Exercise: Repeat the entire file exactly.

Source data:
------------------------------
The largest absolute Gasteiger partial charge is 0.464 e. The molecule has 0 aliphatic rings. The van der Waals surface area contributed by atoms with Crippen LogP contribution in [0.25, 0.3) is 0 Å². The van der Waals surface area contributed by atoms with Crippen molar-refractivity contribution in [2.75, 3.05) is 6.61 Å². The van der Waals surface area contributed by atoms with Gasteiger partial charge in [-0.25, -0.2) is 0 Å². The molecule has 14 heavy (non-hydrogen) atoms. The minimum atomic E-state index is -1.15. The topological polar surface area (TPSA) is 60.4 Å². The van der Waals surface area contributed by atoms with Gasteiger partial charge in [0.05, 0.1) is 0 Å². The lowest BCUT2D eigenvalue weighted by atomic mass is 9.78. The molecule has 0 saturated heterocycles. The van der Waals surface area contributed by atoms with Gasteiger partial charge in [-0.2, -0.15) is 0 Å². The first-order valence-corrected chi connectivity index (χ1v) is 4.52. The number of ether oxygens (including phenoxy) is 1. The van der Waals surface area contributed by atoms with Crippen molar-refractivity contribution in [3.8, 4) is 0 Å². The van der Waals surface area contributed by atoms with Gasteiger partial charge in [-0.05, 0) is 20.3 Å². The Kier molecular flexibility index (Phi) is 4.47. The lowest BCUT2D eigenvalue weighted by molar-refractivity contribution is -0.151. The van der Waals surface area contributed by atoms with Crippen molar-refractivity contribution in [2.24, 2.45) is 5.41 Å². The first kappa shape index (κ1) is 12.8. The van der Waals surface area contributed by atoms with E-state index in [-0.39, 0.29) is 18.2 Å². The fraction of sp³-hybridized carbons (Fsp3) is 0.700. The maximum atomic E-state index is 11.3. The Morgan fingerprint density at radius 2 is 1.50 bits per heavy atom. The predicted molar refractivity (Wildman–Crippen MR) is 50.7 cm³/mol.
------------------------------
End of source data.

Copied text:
The largest absolute Gasteiger partial charge is 0.464 e. The molecule has 0 aliphatic rings. The van der Waals surface area contributed by atoms with Crippen LogP contribution in [0.25, 0.3) is 0 Å². The van der Waals surface area contributed by atoms with Crippen molar-refractivity contribution in [2.75, 3.05) is 6.61 Å². The van der Waals surface area contributed by atoms with Gasteiger partial charge in [-0.25, -0.2) is 0 Å². The molecule has 14 heavy (non-hydrogen) atoms. The minimum atomic E-state index is -1.15. The topological polar surface area (TPSA) is 60.4 Å². The van der Waals surface area contributed by atoms with Gasteiger partial charge in [0.05, 0.1) is 0 Å². The lowest BCUT2D eigenvalue weighted by atomic mass is 9.78. The molecule has 0 saturated heterocycles. The van der Waals surface area contributed by atoms with Gasteiger partial charge in [-0.2, -0.15) is 0 Å². The first-order valence-corrected chi connectivity index (χ1v) is 4.52. The number of ether oxygens (including phenoxy) is 1. The van der Waals surface area contributed by atoms with Crippen molar-refractivity contribution in [3.8, 4) is 0 Å². The van der Waals surface area contributed by atoms with Gasteiger partial charge in [-0.05, 0) is 20.3 Å². The Kier molecular flexibility index (Phi) is 4.47. The lowest BCUT2D eigenvalue weighted by molar-refractivity contribution is -0.151. The van der Waals surface area contributed by atoms with Crippen molar-refractivity contribution in [2.24, 2.45) is 5.41 Å². The first kappa shape index (κ1) is 12.8. The van der Waals surface area contributed by atoms with E-state index in [-0.39, 0.29) is 18.2 Å². The fraction of sp³-hybridized carbons (Fsp3) is 0.700. The maximum atomic E-state index is 11.3. The Morgan fingerprint density at radius 2 is 1.50 bits per heavy atom. The predicted molar refractivity (Wildman–Crippen MR) is 50.7 cm³/mol.